Anyone with older sisters will tell you that one of the greatest blessings (or curses) is that you never have to buy new clothes. This was especially true for me, as I got clothes from both Jam and Deb. Actually, since Jam is very tall (5’9″), even Deb would get clothes from her from time to time.
This was a good thing, as Dad was very strict when it came to money. I actually grew up thinking we were dirt poor until I got to Junior High and figured out Dad was just cheap. On one occasion, Jam and I were travelling with Dad and he opted for the most el-cheapo motel he could find. Then at 3 am, someone starts banging on the door looking for someone named “Bubba.” Dad stormed to the door and yelled at the guy, “I AIN’T BUBBA!”
The good thing about that was Jam and I were able to convince Dad not to stay at the cheapest motels anymore. We were scared out of our wits.
That wasn’t the only time Dad had to scare someone off. In high school, one of Jam’s classmates started harassing her in class. He even started calling her on the phone and making rude comments. Jam did the wise thing by handing the phone to Dad, who immediately told the boy off in no uncertain terms. He never bothered her again.
You don’t mess with Dad.
Now there is an upside to growing up with a cheapskate for your dad. He was actually very money savvy and taught us early on how to manage our finances. He gave each of us a checkbook in high school with a bank account and an automatic deposit. The catch was, we could not ask for any other money. Period. We had to use our own.
This made me glad that I never had to purchase clothes. I was able to use my money for other things. This included paying for school lunches, until we got the bright idea that we could bring lunch from home for free (as Dad still paid for the weekly groceries).
Jam always said that it was school lunches that gave her the habit of eating too quickly. I read a lot how Europeans and other nationalities think Americans eat too fast. Jam says it’s all because of the school lunches. She would spend three-quarters of the lunch period in line getting her lunch and finding a seat. Once she actually sat down to eat, she would have only three to five minutes left before the bell rang. This was another reason it was better to bring food from home.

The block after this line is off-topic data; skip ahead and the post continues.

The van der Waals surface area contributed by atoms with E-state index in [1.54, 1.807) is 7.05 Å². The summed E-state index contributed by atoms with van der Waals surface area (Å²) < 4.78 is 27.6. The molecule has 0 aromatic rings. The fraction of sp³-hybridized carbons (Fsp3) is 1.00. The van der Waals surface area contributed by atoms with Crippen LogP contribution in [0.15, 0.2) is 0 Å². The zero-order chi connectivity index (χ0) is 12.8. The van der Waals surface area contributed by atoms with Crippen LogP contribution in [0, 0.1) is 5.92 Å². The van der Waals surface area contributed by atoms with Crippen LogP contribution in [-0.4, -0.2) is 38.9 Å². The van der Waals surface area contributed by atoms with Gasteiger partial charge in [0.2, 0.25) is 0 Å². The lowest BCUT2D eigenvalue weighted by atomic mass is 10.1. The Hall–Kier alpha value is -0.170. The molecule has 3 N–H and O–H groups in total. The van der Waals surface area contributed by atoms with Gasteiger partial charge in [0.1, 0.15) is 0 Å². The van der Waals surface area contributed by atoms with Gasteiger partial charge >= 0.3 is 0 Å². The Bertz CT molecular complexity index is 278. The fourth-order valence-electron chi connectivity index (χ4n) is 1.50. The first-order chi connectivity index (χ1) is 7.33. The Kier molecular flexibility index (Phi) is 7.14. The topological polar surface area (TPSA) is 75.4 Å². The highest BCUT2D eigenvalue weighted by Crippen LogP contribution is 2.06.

Another thing we paid for was our music lessons. Dad had tried to get us into sports, but it was all in vain. Neither of us is very athletic and we simply didn’t enjoy it. The only game my fourth-grade basketball team won was the one where I wasn’t playing, as I was at a Girl Scout function. Since Deb had done fairly well playing clarinet in the school band, our parents figured music was a better activity for us.
Jam wanted to play the flute first, but she had just been fitted for braces at the time. So she opted to learn piano and the flute was passed to me. I never really had much choice in the matter, although I was given to option of switching to the trumpet at some point. I decided not to since the trumpet was a “boy” instrument. I wound up playing the flute on a regular basis for the next fifteen or so years, all because Jam had wanted to play it, but wasn’t able to. She was fairly content with playing piano though and even inherited our grandmother’s piano, as she was the only grandchild who could play.
I probably would’ve done a lot better with my flute playing if I had actually practiced. But as it was, there was just too many good shows on after school. Jam and I were hooked on Ghostwriter in Junior High. In the first episode, the character Jamal is called “Jammy Jam” by his older sister, which is how I started calling my sister “Jam” as well.
Watching Ghostwriter also spurred us into making up our own episodes. We would spend hours lying on Jam’s bed and creating elaborate plots. We later did this for other shows we liked to watch, mostly reruns of The Monkees and Dukes of Hazzard. Mom called it “molting,” as it didn’t seem like we were doing much of anything just lying there. But those hours spent “molting” with Jam was what inspired me to pursue writing.